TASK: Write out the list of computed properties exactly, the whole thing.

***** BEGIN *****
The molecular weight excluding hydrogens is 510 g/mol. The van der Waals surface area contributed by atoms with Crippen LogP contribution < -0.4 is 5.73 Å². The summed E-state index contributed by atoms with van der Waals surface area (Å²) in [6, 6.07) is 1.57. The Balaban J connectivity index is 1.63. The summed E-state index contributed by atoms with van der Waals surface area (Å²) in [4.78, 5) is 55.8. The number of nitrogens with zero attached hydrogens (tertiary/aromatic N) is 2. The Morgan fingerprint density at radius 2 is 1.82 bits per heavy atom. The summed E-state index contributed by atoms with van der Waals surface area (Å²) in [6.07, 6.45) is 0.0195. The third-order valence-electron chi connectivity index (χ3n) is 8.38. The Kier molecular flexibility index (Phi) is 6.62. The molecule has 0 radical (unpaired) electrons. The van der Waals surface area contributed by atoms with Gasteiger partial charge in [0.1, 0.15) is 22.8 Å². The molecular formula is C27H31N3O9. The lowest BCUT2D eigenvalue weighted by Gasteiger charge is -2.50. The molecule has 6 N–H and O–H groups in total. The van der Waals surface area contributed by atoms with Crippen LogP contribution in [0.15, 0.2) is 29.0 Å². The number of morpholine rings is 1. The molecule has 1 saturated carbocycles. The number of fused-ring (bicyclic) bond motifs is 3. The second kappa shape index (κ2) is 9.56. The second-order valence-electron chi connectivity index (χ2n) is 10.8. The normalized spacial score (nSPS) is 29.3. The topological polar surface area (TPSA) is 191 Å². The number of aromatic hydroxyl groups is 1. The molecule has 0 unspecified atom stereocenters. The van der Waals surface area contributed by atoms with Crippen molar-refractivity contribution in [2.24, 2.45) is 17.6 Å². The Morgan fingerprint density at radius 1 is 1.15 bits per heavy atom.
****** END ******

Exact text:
The molecular weight excluding hydrogens is 510 g/mol. The van der Waals surface area contributed by atoms with Crippen LogP contribution < -0.4 is 5.73 Å². The summed E-state index contributed by atoms with van der Waals surface area (Å²) in [6, 6.07) is 1.57. The Balaban J connectivity index is 1.63. The summed E-state index contributed by atoms with van der Waals surface area (Å²) in [4.78, 5) is 55.8. The number of nitrogens with zero attached hydrogens (tertiary/aromatic N) is 2. The Morgan fingerprint density at radius 2 is 1.82 bits per heavy atom. The summed E-state index contributed by atoms with van der Waals surface area (Å²) in [6.07, 6.45) is 0.0195. The third-order valence-electron chi connectivity index (χ3n) is 8.38. The Kier molecular flexibility index (Phi) is 6.62. The molecule has 0 radical (unpaired) electrons. The van der Waals surface area contributed by atoms with Gasteiger partial charge in [0.1, 0.15) is 22.8 Å². The molecular formula is C27H31N3O9. The lowest BCUT2D eigenvalue weighted by Gasteiger charge is -2.50. The molecule has 6 N–H and O–H groups in total. The van der Waals surface area contributed by atoms with Crippen LogP contribution in [0.15, 0.2) is 29.0 Å². The number of morpholine rings is 1. The molecule has 1 saturated carbocycles. The number of fused-ring (bicyclic) bond motifs is 3. The second kappa shape index (κ2) is 9.56. The second-order valence-electron chi connectivity index (χ2n) is 10.8. The normalized spacial score (nSPS) is 29.3. The topological polar surface area (TPSA) is 191 Å². The number of aromatic hydroxyl groups is 1. The molecule has 0 unspecified atom stereocenters. The van der Waals surface area contributed by atoms with Crippen molar-refractivity contribution in [2.24, 2.45) is 17.6 Å². The Morgan fingerprint density at radius 1 is 1.15 bits per heavy atom.